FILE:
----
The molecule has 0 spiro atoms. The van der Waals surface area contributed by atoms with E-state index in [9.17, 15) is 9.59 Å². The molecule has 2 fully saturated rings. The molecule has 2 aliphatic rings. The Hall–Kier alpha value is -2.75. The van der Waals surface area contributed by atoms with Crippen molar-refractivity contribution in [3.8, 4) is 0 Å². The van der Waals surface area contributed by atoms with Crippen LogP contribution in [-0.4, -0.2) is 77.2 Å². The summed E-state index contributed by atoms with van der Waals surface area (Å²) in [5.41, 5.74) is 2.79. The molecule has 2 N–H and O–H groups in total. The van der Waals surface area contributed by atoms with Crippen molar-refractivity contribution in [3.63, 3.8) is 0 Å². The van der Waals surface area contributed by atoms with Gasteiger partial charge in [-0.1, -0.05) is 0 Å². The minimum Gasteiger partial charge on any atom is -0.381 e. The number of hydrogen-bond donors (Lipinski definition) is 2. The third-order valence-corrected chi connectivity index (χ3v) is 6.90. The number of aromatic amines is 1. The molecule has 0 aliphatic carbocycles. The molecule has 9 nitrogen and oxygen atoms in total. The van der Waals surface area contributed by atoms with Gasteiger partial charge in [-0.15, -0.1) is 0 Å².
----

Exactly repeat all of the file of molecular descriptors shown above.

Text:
The molecule has 0 spiro atoms. The van der Waals surface area contributed by atoms with E-state index in [9.17, 15) is 9.59 Å². The molecule has 2 fully saturated rings. The molecule has 2 aliphatic rings. The Hall–Kier alpha value is -2.75. The van der Waals surface area contributed by atoms with Crippen molar-refractivity contribution in [3.8, 4) is 0 Å². The van der Waals surface area contributed by atoms with Crippen LogP contribution in [-0.4, -0.2) is 77.2 Å². The summed E-state index contributed by atoms with van der Waals surface area (Å²) in [5.41, 5.74) is 2.79. The molecule has 2 N–H and O–H groups in total. The van der Waals surface area contributed by atoms with Crippen molar-refractivity contribution in [3.63, 3.8) is 0 Å². The van der Waals surface area contributed by atoms with Gasteiger partial charge in [-0.1, -0.05) is 0 Å². The minimum Gasteiger partial charge on any atom is -0.381 e. The number of hydrogen-bond donors (Lipinski definition) is 2. The third-order valence-corrected chi connectivity index (χ3v) is 6.90. The number of aromatic amines is 1. The molecule has 0 aliphatic carbocycles. The molecule has 9 nitrogen and oxygen atoms in total. The van der Waals surface area contributed by atoms with Gasteiger partial charge in [-0.15, -0.1) is 0 Å².